Good morning and welcome to The Bulletin. In today’s edition: New case amid capacity concerns at isolation facilities, police mourn colleague who was killed, and vibrant weekend of party politics as election nears.
Quarantine and managed isolation facilities are continuing to dominate the news, after a weekend of new developments. The news broke last night on Radio NZ that the Novotel Hotel in Auckland had been put into lockdown, following the discovery of a new case – that means around 300 people are currently confined to their rooms. There isn’t necessarily any reason for alarm for the wider public here, because the case was spotted in a facility. Officials are refusing to comment until today’s 1pm media briefing.
But for those facilities – the single most important mechanism for stopping new Covid-19 outbreaks – the situation is currently very difficult. Right now they’re at capacity, reports the NZ Herald, and several busloads of returning New Zealanders had to be taken to Rotorua to do their isolation there instead. That news didn’t go down very well with some who had to do their isolation outside of Auckland, which is understandable even if the move was necessary. As Radio NZ reports this morning, there are currently more than 4200 people in facilities, and another 900 are expected in the next few days. To reiterate – the vast majority of these people are returning New Zealanders, and according to minister Megan Woods, “there is no legal basis to prevent them from returning home, nor would we.” A review of all facilities will be taking place this week. Meanwhile Radio NZ reports requests for special exemptions to come into the country are on the rise.
It follows a week in which faith in the quarantine facilities was severely tested, and the government made rapid changes in response. The events of the week have been laid out by Justin Giovennetti, who wrote that “the reliability of assurances that the border was safe was shredded within hours of the news that the two women who’d been let out on compassionate grounds had tested positive. Ardern initially blamed an “unacceptable system failure” at the border but then said she’d lost confidence in the system altogether as stories continued to emerge.”
New stories here are still emerging too – One News reporter Kristin Hall had a piece last night about a contact of a confirmed case, who was moved between three different facilities without being tested. Regarding one of the biggest concerns out of last week, we got some numbers on how many people had been released from quarantine without being tested. This Radio NZ story concluded with the detail that “there were about 2400 people who had left a managed isolation facility but had not had a test”. Follow up testing is now taking place for all of them.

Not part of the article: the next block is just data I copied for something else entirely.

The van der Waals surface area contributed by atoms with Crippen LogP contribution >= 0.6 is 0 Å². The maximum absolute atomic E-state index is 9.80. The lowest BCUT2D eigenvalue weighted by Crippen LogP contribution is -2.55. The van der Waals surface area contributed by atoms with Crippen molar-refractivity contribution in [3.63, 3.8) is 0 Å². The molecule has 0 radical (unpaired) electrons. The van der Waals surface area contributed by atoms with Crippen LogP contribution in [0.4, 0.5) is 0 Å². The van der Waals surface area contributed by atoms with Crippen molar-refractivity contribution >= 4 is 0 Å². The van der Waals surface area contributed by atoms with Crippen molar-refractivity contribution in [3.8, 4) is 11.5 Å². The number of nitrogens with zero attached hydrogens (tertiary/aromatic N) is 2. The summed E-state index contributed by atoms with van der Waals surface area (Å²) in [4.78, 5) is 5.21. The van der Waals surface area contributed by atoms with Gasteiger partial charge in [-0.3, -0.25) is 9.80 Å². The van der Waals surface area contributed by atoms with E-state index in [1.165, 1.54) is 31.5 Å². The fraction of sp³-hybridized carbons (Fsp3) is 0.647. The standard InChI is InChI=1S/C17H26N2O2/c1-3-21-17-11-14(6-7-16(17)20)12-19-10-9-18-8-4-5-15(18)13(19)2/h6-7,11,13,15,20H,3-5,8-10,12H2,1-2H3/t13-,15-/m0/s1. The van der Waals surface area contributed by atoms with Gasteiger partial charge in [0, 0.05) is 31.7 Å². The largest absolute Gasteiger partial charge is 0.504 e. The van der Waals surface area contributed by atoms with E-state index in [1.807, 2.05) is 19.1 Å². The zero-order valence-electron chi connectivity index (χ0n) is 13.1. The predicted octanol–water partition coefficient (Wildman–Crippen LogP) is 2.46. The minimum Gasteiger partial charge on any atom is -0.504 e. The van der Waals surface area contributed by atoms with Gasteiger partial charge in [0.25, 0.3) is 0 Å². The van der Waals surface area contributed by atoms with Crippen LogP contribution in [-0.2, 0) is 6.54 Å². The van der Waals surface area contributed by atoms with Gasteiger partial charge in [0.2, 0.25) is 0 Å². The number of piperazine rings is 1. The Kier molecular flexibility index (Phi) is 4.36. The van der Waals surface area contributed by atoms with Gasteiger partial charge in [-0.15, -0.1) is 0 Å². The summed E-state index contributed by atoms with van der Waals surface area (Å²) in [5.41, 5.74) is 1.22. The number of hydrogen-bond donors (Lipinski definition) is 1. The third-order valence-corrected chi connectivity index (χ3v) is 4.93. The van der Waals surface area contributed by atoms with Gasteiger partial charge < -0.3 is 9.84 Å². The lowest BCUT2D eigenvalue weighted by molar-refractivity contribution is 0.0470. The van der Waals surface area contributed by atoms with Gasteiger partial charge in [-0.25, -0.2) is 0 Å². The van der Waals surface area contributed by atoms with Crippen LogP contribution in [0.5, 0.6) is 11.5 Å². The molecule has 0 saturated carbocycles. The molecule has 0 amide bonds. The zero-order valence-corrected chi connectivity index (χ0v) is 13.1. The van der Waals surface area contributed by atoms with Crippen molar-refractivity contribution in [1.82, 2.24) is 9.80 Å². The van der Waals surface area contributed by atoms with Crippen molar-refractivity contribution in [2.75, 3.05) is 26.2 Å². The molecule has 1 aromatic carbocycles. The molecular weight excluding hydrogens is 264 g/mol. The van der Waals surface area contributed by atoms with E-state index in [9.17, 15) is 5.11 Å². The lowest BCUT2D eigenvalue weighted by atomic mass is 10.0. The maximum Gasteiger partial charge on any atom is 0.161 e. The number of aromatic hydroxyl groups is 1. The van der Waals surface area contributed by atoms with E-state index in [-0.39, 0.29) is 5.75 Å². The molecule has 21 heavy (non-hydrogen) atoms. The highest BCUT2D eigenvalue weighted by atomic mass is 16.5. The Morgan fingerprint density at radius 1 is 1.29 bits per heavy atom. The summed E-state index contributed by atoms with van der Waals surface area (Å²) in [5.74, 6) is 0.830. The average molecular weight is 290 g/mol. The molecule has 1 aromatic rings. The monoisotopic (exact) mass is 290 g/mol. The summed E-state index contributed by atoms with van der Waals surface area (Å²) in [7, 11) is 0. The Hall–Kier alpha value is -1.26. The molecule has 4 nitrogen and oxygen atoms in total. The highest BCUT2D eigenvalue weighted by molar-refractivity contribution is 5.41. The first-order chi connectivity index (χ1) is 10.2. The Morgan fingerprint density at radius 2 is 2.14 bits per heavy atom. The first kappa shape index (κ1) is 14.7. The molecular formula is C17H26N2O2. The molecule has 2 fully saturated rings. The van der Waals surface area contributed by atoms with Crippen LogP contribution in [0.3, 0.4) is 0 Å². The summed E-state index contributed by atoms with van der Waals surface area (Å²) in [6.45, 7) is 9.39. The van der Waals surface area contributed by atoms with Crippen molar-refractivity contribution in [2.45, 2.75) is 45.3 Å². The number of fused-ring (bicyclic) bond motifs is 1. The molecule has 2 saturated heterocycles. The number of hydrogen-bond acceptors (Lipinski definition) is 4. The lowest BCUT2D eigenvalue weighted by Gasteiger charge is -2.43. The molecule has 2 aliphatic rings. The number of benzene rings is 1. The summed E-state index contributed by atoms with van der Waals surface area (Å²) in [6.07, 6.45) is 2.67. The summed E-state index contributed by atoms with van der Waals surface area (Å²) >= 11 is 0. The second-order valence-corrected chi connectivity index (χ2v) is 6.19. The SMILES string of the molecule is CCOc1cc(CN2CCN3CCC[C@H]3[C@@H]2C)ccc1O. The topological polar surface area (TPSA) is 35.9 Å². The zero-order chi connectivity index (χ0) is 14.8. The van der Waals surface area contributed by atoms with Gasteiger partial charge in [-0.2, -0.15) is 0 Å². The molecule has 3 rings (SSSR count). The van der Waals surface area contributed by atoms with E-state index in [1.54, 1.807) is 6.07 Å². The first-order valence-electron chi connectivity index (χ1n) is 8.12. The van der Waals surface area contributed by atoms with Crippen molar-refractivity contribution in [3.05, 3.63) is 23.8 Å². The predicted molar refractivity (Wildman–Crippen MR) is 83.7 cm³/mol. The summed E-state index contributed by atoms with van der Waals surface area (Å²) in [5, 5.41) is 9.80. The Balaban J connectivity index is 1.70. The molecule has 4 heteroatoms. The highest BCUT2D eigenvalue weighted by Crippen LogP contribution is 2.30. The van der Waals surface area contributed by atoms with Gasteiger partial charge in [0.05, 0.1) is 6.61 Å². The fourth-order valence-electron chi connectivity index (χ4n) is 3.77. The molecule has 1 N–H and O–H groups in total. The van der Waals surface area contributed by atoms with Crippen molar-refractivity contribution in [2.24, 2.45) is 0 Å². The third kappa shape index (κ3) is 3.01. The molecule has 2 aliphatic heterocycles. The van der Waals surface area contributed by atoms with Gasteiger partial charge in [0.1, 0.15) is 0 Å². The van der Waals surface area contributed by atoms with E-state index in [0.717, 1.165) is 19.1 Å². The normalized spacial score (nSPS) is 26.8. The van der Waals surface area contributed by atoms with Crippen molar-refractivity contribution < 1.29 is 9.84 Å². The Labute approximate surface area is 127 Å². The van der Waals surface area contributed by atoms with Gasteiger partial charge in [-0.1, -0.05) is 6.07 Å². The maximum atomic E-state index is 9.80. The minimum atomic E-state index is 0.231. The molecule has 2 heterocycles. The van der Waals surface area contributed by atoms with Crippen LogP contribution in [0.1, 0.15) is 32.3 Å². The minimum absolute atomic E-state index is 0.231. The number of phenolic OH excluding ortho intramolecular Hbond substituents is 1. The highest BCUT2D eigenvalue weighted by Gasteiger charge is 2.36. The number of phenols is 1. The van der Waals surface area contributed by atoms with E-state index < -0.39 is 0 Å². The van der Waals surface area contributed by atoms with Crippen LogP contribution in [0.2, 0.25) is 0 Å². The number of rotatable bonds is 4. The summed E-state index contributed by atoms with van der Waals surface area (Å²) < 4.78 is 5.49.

And as for new cases over the weekend: There were two others on Sunday announced at the official briefing, but they were both related to the border. As far as we can tell, there still hasn’t been any community transmission for weeks now – long may that particular streak continue.
Just quickly, a message from The Spinoff’s managing editor Duncan Greive:
“The arrival of Covid-19 and lockdown changed The Spinoff, transforming our editorial to focus on the biggest story of our lives, taking a small team and making it a seven day a week news operation. But it also fundamentally changed us as a business, too. Prior to the crisis, around 20% of our editorial costs were funded by our Members. Now, that figure is north of 50%. The loss of some key commercial clients meant that change has to be permanent. If you’re already a member, please know that all at The Spinoff are incredibly grateful for your help. If you’re not, and can afford to contribute, please consider doing so – it really is critically important to our ability to cover the next phase of the crisis, in all its complexity.”
Police officers have paid tribute to their colleague who was killed on the job on Friday. Radio NZ reports Waitematā District Commander Naila Hassan described Matthew Hunt, 28, as an outstanding officer, who was highly respected by his peers, and had a strong desire to serve the community. Hunt is the first officer killed in the line of duty in New Zealand since 2009. Another officer is recovering in hospital after also being shot in the incident. A 24 year old man has been arrested and charged with murder and other charges, and a 30 year old woman has been charged as an alleged accessory to murder.
A few bits of party politics news to share: The Māori Party has launched its campaign with a procurement policy, by which a quarter of government contracts would be sent to Māori firms, reports Leigh-Marama McLachlan for Radio NZ. The detail here would be all-important, but similar schemes have had success overseas. Sticking with the Māori Party, I reported over the weekend that they’d secured the endorsement of Hone Harawira, along with the resources and databases of the Mana Movement he leads.
In the Greens: First term MP Chlöe Swarbrick has announced that she’ll be running to win Auckland Central, the seat currently held by National’s deputy leader Nikki Kaye. You might think that seems a bit of a redundant bit of news, but it’s very unusual for the Greens to actually try and win electorate seats. Here’s a report on the announcement, along with an analysis of how good her chances are.
I went to the New Conservative party conference over the weekend, where they’re also gearing up for a hard run at the election. Of the campaign numbers that jumped out, they’re currently in the middle of distributing 750,000 leaflets, and putting up approximately 500 billboards around the country.
And this is a great feature about Social Credit’s economic ideas, by Tom Pullar-Strecker at Stuff, who writes about how their ideas have become much more mainstream in recent years even if the party itself is still on the fringes. When I wrote about the party last year, there was definitely an element of the tide turning in favour of their views – but the economic response to Covid-19 has massively accelerated the takeup of programmes like quantitative easing, which owes a lot to social credit economic theory.